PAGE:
The charges associated with such an act vary from state to state, but some states will charge such an action as a felony. You have been warned!

Something else to keep in mind is that even in clear-cut cases of self-defense you are unlikely to be cleared of wrongdoing at the scene, and police will almost certainly detain you and might take you to jail until things get figured out.

For this reason, you should talk over such an eventuality with your family attorney, or with an attorney that is fluent in dealing with cases of self-defense so you’ll know how to react and how to handle it.

Are Pepper Spray and Tear Gas the Same Thing?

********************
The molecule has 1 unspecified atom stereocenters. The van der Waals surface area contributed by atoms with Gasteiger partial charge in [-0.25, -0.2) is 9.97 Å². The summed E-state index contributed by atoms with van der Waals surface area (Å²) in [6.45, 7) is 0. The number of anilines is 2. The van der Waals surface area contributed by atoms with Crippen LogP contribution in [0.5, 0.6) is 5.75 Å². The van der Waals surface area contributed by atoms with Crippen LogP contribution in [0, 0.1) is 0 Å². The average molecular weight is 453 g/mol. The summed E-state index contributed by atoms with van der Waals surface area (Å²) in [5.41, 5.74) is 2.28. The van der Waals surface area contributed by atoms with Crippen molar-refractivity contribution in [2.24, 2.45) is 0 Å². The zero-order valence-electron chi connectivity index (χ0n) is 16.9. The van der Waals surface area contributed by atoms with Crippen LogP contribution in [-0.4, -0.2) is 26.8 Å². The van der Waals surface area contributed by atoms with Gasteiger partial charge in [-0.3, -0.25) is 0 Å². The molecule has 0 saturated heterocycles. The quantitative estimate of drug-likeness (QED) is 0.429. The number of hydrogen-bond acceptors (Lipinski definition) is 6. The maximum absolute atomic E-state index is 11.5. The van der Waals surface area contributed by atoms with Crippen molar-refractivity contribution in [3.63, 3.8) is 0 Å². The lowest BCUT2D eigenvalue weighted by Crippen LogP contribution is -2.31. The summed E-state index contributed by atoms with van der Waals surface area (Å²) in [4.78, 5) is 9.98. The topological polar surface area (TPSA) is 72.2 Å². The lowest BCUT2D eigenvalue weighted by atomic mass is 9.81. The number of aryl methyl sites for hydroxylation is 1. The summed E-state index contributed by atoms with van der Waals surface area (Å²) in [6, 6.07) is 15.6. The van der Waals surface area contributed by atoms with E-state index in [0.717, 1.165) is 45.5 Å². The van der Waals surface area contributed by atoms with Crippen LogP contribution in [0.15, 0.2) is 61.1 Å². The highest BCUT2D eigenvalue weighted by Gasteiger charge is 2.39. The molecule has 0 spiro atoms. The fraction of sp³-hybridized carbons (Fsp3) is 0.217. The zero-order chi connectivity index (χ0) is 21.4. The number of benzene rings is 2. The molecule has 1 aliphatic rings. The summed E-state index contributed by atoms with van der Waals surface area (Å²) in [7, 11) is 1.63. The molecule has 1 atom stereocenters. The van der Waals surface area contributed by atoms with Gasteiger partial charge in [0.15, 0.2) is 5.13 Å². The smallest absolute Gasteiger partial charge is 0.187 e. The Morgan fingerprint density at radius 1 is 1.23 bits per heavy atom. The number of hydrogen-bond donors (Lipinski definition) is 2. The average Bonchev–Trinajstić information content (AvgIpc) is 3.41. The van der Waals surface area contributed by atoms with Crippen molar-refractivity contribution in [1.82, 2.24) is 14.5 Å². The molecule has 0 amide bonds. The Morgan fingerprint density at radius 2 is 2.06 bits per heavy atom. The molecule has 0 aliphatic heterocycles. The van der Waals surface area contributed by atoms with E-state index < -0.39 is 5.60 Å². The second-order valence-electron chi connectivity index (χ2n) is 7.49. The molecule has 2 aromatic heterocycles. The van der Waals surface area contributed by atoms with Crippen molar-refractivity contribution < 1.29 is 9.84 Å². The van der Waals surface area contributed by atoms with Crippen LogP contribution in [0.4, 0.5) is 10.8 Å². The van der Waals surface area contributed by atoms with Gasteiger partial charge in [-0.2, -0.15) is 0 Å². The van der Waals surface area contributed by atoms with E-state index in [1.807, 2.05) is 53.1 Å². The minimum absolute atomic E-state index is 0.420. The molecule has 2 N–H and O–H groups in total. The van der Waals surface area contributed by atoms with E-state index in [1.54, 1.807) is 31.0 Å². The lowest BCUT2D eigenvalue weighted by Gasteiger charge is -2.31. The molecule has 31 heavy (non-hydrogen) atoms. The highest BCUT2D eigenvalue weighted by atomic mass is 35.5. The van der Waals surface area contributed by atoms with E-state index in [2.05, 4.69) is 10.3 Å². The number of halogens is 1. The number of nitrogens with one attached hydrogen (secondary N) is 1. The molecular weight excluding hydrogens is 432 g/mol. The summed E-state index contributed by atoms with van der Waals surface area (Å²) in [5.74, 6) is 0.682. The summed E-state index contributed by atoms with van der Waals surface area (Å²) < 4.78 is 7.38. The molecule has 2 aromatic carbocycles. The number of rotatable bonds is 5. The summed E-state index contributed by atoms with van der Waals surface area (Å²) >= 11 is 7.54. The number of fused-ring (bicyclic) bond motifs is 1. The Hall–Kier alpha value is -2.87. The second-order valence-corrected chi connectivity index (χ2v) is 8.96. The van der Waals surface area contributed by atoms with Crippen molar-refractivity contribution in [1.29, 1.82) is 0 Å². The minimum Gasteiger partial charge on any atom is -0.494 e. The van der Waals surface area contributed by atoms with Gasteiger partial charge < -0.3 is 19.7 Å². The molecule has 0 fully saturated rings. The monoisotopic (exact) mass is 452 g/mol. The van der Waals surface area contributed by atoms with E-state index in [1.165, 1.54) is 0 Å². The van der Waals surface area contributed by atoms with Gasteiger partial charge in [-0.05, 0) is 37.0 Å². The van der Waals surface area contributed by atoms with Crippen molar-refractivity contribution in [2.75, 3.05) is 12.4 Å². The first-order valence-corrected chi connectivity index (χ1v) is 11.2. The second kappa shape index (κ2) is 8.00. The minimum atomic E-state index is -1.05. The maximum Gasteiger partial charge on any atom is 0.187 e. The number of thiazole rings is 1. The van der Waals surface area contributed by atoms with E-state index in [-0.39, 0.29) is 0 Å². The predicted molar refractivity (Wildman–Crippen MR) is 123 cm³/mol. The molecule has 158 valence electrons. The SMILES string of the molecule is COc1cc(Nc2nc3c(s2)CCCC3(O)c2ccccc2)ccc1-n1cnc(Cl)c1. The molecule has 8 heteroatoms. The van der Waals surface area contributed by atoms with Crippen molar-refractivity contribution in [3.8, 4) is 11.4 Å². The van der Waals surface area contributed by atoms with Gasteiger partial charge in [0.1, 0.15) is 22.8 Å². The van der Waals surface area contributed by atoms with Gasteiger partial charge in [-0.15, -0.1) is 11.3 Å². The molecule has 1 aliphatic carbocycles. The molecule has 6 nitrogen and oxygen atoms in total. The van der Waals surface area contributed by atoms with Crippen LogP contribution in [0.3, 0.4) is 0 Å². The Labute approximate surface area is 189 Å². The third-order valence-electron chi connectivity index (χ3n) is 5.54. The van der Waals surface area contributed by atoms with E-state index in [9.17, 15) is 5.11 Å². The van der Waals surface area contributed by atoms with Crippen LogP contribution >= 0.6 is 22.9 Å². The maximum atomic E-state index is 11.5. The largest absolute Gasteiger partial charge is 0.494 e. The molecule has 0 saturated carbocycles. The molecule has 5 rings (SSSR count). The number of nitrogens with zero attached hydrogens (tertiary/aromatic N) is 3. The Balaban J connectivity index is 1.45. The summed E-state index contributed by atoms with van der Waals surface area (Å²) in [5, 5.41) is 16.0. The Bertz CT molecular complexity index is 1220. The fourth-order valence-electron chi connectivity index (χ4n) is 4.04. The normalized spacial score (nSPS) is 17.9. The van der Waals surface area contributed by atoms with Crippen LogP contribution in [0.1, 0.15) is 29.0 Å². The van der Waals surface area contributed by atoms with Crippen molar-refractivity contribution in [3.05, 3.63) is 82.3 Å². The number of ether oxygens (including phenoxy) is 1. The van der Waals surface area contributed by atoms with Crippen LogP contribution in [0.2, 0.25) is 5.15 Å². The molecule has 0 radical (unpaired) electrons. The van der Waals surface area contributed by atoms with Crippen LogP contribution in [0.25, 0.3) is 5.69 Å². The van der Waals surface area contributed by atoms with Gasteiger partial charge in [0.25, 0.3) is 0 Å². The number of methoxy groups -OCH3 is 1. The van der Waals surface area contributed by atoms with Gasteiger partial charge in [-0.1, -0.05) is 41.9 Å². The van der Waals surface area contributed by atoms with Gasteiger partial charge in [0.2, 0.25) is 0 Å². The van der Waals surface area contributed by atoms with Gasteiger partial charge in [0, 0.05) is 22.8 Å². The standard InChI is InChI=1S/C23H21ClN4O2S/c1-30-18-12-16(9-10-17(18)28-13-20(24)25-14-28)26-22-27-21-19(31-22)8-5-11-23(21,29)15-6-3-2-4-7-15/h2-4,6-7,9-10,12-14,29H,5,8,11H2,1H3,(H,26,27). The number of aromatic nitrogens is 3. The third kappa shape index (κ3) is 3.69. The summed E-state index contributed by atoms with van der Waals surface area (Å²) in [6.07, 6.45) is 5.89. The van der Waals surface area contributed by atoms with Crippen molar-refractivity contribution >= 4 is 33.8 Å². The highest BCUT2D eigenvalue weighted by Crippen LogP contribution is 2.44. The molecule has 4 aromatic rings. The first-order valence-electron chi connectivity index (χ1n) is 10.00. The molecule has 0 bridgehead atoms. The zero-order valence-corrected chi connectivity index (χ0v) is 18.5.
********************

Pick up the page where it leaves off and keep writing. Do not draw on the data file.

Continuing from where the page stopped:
No. You might hear the terms pepper spray and tear gas used interchangeably, and throughout our law series on this subject you’ll see the term self-defense spray or defensive spray pop up.

Are these all just synonyms? Not exactly: Though pepper spray is used as a catch-all term much of the time to describe self-defense sprays, the actual chemical composition of these sprays can vary greatly, and have varying levels of effects to say nothing of legality from state to state.

pepper spray laws pinterest

20 survival items ebook cover
Like what you read?

Then you're gonna love my free PDF, 20 common survival items, 20 uncommon survival uses for each. That's 400 total uses for these dirt-cheap little items!

We will not spam you.

Leave a Comment